The News also received telephone calls from North Waziristan who claim that they got this correspondent's telephone number from a PTCL directory, to ask how the government justifies giving blood money to those killed by an American in Lahore but not a single rupee has been paid to those killed in Fata by the US drone strikes.

"Why this duplicity?" asked one Roshan Khan. "The Pakistan army and the ISI cut a bad deal with the Americans and have egg on their face. They have seen the strong reaction from Pakistanis and to cover up this bad deal they have come out with this 'unprecedented' statement also telling the civil leadership to follow up.

I also feel that there might have been a tactical understanding with the Americans on future drone strikes so quickly, given the rising temperatures on the streets", adds the former spy master, who has dealt with the Americans during the Soviet occupation of Afghanistan.

Only recently the military was publicly supportive of these drone strikes when General Officer Commanding 7-Division Maj Gen Ghayur Mehmood stated in Miramshah that "most of those killed by the US drones were hardcore al-Qaeda and Taliban terrorists and a fairly large number of them were of foreign origin".

"Myths and rumours about US Predator strikes and the casualty figures are many, but it's a reality that many of those being killed in these strikes are hardcore elements, a sizeable number of them foreigners.

"Yes there are a few civilian casualties in such precision strikes, but a majority of those eliminated are terrorists, including foreign terrorist elements," he added. According to a report of the Islamabad-based Conflict Monitoring Centre (CMC), as of 2011, more than 2,000 persons have been killed, and most of those deaths are of innocent civilians.

The CMC termed the CIA drone strikes as an "assassination campaign turning out to be revenge campaign", and showed that 2010 was the deadliest year ever of causalities resulting from drone attacks, with 134 strikes inflicting over 900 deaths.

According to former Pakistani Ambassador to Afghanistan Rustam Shah Mohmand, "the assessment that we have, from the people directly affected in the tribal area, is that 80% of these casualties are innocent people.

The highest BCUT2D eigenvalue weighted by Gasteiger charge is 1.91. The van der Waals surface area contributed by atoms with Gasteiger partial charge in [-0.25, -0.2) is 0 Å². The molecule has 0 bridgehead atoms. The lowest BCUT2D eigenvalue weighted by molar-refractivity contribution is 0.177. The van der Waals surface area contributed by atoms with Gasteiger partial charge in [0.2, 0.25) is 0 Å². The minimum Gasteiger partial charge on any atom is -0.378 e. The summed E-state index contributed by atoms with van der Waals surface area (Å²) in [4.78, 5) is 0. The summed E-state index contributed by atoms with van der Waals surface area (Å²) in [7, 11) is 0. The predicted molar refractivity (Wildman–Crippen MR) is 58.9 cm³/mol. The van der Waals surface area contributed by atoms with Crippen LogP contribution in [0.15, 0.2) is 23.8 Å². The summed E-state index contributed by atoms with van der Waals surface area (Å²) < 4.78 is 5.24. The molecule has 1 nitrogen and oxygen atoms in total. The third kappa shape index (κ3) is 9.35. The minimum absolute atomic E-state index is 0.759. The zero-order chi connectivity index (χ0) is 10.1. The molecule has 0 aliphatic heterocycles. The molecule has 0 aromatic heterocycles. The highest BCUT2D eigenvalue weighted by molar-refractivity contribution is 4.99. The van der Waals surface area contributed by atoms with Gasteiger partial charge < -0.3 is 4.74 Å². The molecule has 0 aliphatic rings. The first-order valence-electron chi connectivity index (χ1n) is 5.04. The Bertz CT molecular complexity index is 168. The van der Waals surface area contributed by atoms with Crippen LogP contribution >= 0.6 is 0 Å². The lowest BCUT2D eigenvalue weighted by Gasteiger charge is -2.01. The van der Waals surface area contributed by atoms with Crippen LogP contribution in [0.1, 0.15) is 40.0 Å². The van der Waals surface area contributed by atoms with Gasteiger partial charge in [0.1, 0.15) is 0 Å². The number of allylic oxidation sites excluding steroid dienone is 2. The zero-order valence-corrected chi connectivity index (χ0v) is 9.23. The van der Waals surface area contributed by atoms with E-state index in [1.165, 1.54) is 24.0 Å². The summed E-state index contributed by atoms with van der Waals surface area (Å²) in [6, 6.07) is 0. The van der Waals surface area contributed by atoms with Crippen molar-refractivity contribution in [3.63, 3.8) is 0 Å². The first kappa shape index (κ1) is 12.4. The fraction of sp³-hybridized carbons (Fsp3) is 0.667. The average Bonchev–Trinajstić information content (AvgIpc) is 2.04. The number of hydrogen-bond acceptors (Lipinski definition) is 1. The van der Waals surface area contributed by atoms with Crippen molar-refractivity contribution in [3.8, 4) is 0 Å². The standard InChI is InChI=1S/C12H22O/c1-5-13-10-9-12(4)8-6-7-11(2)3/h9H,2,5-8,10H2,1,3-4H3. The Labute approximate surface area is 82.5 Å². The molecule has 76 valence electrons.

When DG ISPR Gen Athar Abbas was asked why now they were screaming 'bloody murder', when in the past thousands of innocent and unarmed civilians have been killed, he responded, "This was a clear cut strike against a civilian jirga and there is a difference between this and taking out terrorists."

Abbas's emotional tone suggested anger. He said that even in the past they have protested but this time it was very different from the past. "We have as yet not had a response from the Americans", he said.

The US Embassy says that like in the past they would not comment on the US drone attacks. When reminded that 40 civilians have been killed the spokesman said, "I know but our policy of not commenting remains the same."
Most Killed in Drone Attacks are Terrorists: GOC Maj-Gen Ghayur Mehmood
MIRAMSHAH: In a rather rare move, the Pakistan military for t he first time gave the official version of US drone attacks in the tribal region and said that most of those killed were hardcore Al Qaeda and Taliban terrorists and a fairly large number of them were of foreign origin.

General Officer Commanding 7-Division Maj-Gen Ghayur Mehmood said in a briefing here: "Myths and rumours about US predator strikes and the casualty figures are many, but it's a reality that many of those being killed in these strikes are hardcore elements, a sizeable number of them foreigners.

"Yes there are a few civilian casualties in such precision strikes, but a majority of those eliminated are terrorists, including foreign terrorist elements."

The Military's 7-Dvision's official paper on the attacks till Monday said that between 2007 and 2011 about 164 predator strikes had been carried out and over 964 terrorists had been killed.

Of those killed, 793 were locals and 171 foreigners, including Arabs, Uzbeks, Tajiks, Chechens, Filipinos and Moroccans.

In 2007, one missile strike left one militant dead while the year 2010 was the deadliest when the attacks had left more than 423 terrorists dead.

In 2008, 23 drone strikes killed 152 militants, 12 of them were foreigners or affiliated with Al Qaeda.

In 2009, around 20 predator strikes were carried out, killing 179 militants, including 20 foreigners, and in the following year 423 militants, including 133 foreigners, were killed in 103 strikes.